The storm that was about to break over Sutter swept his fort and fortune away, but the fort has been carefully restored. Sutter may have been something of a charlatan, but he was no fool, and it is hard to imagine that he didn’t stand in his compound and sense the gathering of an invasion that his stubby bronze cannon would be powerless to check.
There were two ways to get to California from the East: a wretched sea journey or a wretched land journey. Milton Bailey came by land. From Fort Laramie he wrote on June 1, 1850, as all of them were writing: “I feel sertain that I can make a fortune if I get through safe and have my health after I arrive.” He barely did. September 1, Sacramento: “I have been sick for 8 weeks. I was taken, 300 miles from this place, and had to ride here on mule back, which so exhausted me that [I am] reduced … to 120 in weight with my coat and boots on.”
The Sacramento into which Milton Bailey dragged himself was the main supply base for all the far-flung goldrush communities. That riverfront city, block after block of it, has been restored by the state. There are scores of refurbished buildings, and it takes a lot of gelato stands to keep them active; but the very size of Old Sacramento—coupled with wonderfully precise simulations of 1860s sign painting—gave me the clearest sense I’ve ever had of what it must have been like to walk the streets of a prosperous mid-nineteenth-century city.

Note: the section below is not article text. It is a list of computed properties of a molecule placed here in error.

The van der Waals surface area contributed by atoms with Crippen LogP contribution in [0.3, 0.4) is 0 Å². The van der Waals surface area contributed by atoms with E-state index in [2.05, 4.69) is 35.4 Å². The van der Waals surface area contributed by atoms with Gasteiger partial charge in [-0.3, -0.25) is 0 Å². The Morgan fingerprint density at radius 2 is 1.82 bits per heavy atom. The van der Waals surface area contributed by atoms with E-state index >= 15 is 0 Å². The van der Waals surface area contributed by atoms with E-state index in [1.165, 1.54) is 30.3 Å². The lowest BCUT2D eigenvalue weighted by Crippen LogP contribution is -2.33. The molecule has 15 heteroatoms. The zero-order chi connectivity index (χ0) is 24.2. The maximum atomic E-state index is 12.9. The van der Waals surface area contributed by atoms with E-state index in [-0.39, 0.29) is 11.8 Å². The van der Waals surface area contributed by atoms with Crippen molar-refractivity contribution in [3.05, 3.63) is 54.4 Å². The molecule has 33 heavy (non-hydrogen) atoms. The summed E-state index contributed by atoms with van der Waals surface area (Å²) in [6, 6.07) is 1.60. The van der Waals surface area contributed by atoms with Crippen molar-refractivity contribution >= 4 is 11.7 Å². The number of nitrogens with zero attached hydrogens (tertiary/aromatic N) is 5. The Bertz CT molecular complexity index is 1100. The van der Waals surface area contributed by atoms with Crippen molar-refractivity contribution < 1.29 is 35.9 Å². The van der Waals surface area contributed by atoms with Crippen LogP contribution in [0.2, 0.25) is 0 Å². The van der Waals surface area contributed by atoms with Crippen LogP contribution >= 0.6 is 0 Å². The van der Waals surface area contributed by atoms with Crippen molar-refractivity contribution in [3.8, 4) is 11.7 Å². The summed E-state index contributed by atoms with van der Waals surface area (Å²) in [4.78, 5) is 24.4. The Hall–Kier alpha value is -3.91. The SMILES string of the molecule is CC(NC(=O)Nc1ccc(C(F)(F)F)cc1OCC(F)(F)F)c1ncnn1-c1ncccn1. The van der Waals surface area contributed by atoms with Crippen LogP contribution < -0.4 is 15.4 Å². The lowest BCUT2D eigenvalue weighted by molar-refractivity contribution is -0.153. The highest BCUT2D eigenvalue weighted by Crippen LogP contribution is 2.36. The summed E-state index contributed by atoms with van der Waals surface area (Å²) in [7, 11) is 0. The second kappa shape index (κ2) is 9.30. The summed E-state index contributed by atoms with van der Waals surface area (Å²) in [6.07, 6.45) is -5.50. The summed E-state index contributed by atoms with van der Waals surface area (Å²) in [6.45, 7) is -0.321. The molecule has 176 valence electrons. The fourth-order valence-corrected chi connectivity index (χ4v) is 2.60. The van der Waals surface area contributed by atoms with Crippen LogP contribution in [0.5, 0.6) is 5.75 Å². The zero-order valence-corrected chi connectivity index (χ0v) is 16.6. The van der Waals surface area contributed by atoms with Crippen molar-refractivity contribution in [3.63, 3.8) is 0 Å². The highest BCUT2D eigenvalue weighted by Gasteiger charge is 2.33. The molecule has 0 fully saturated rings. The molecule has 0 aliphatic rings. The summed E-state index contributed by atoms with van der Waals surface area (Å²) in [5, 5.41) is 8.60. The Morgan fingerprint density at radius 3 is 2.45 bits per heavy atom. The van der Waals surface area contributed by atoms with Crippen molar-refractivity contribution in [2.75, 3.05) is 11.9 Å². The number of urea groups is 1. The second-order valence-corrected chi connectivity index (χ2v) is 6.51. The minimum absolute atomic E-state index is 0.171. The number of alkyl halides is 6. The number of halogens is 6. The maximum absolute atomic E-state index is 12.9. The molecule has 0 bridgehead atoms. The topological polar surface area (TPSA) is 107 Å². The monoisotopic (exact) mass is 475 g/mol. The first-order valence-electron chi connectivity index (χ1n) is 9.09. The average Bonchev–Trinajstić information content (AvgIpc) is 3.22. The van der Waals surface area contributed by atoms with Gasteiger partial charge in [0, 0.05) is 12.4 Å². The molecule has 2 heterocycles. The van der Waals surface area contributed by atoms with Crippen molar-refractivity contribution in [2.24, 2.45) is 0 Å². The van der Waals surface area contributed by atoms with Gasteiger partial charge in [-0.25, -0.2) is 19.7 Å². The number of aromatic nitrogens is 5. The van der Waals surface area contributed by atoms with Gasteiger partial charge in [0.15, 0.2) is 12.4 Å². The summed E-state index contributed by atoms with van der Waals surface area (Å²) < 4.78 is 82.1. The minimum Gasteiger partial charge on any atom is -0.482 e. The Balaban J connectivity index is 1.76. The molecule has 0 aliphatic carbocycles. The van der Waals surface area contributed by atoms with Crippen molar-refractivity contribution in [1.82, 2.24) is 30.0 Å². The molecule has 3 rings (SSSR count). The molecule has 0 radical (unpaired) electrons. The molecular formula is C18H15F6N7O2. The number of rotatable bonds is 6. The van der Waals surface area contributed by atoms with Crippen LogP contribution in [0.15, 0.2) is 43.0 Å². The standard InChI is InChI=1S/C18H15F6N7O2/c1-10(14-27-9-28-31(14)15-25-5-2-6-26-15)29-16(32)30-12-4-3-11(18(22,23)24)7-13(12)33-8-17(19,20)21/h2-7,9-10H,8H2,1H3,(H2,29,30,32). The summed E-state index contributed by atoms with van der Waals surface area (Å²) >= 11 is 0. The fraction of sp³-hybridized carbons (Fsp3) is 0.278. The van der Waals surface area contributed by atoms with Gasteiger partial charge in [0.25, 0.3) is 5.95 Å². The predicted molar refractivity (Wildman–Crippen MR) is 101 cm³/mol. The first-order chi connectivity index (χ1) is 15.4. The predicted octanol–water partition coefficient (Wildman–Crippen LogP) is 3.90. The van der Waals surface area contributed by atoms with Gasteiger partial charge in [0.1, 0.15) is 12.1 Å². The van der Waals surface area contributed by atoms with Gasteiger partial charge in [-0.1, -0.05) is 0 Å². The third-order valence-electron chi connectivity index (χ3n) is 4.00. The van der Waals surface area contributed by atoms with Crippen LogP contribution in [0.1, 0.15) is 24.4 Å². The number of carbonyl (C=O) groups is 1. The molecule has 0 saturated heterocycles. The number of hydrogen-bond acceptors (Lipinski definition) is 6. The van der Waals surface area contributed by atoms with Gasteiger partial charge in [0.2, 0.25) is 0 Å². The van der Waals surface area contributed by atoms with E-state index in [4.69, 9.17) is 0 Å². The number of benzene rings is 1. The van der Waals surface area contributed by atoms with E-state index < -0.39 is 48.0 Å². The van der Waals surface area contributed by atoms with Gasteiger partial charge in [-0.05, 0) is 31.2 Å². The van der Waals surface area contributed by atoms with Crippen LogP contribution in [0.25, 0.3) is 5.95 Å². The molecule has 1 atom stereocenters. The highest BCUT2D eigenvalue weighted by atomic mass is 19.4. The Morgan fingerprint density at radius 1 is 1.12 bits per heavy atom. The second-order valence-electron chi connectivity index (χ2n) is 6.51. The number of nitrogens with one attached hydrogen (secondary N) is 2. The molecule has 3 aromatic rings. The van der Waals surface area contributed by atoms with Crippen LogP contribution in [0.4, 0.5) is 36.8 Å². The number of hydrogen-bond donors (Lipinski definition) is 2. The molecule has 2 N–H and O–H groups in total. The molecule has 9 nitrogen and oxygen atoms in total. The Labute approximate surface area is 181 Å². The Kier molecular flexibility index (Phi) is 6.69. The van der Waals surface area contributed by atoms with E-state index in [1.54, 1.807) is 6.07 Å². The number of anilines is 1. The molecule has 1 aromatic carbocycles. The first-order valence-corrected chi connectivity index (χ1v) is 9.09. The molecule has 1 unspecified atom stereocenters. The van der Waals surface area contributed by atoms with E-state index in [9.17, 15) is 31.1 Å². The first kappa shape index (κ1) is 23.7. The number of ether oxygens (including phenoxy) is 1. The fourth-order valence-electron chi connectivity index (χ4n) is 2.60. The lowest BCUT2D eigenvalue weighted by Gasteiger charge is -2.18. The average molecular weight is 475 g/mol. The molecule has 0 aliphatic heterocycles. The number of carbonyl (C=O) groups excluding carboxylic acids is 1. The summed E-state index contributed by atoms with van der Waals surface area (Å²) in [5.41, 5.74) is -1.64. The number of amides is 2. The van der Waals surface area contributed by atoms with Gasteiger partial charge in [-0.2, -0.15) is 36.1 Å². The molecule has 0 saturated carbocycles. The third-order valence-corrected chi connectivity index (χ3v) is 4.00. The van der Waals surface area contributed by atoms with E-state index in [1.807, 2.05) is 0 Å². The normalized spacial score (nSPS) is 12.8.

Milton Bailey recovered himself and headed for the gold fields. So did I. Route 49 runs the length of the Mother Lode, and you can drive it in a day, but you’d be foolish to. It has its dolors of strips and fast-food clusters, but then it will go corkscrewing down into magnificent gorges cut between the hard-shouldered hills or take you through a town like Amador City (population 202), where, although the Imperial Hotel has been given over to antiques shops, the community is close enough to its pioneer beginnings to contain a street named Pig Turd Alley.